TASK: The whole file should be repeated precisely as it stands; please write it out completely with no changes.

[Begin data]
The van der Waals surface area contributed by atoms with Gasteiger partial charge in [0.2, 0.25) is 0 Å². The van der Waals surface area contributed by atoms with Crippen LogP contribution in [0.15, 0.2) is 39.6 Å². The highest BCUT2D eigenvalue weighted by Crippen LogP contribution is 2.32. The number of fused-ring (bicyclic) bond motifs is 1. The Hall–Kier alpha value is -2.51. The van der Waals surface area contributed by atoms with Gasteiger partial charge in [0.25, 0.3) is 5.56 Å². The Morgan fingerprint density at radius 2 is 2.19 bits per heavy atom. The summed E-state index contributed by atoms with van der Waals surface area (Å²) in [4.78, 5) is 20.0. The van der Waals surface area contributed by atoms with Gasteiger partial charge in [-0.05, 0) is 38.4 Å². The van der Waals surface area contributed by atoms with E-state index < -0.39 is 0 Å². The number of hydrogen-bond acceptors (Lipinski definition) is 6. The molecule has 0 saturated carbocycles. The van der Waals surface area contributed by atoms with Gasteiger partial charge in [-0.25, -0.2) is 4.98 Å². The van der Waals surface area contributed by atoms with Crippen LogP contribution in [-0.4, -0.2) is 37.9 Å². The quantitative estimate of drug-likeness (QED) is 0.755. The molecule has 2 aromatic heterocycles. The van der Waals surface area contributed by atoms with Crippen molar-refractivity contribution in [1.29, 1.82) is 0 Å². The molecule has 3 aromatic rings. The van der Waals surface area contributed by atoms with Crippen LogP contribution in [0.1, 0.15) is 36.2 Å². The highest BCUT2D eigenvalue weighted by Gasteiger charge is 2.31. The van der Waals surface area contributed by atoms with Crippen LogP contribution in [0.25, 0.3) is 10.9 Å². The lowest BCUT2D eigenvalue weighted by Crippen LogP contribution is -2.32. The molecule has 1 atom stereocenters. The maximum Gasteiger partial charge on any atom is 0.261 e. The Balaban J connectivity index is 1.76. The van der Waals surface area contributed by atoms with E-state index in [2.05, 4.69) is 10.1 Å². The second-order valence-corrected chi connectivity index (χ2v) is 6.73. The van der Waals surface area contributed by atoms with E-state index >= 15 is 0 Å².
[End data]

The van der Waals surface area contributed by atoms with Gasteiger partial charge in [0.2, 0.25) is 0 Å². The van der Waals surface area contributed by atoms with Crippen LogP contribution in [0.15, 0.2) is 39.6 Å². The highest BCUT2D eigenvalue weighted by Crippen LogP contribution is 2.32. The number of fused-ring (bicyclic) bond motifs is 1. The Hall–Kier alpha value is -2.51. The van der Waals surface area contributed by atoms with Gasteiger partial charge in [0.25, 0.3) is 5.56 Å². The Morgan fingerprint density at radius 2 is 2.19 bits per heavy atom. The summed E-state index contributed by atoms with van der Waals surface area (Å²) in [4.78, 5) is 20.0. The van der Waals surface area contributed by atoms with Gasteiger partial charge in [-0.05, 0) is 38.4 Å². The van der Waals surface area contributed by atoms with E-state index < -0.39 is 0 Å². The number of hydrogen-bond acceptors (Lipinski definition) is 6. The molecule has 0 saturated carbocycles. The van der Waals surface area contributed by atoms with Gasteiger partial charge in [-0.25, -0.2) is 4.98 Å². The van der Waals surface area contributed by atoms with Crippen LogP contribution in [-0.4, -0.2) is 37.9 Å². The quantitative estimate of drug-likeness (QED) is 0.755. The molecule has 2 aromatic heterocycles. The van der Waals surface area contributed by atoms with Crippen molar-refractivity contribution in [1.29, 1.82) is 0 Å². The molecule has 3 aromatic rings. The van der Waals surface area contributed by atoms with Crippen LogP contribution in [0.1, 0.15) is 36.2 Å². The highest BCUT2D eigenvalue weighted by Gasteiger charge is 2.31. The van der Waals surface area contributed by atoms with Crippen LogP contribution in [0.25, 0.3) is 10.9 Å². The lowest BCUT2D eigenvalue weighted by Crippen LogP contribution is -2.32. The molecule has 1 atom stereocenters. The maximum Gasteiger partial charge on any atom is 0.261 e. The Balaban J connectivity index is 1.76. The van der Waals surface area contributed by atoms with E-state index in [2.05, 4.69) is 10.1 Å². The second-order valence-corrected chi connectivity index (χ2v) is 6.73. The van der Waals surface area contributed by atoms with E-state index >= 15 is 0 Å².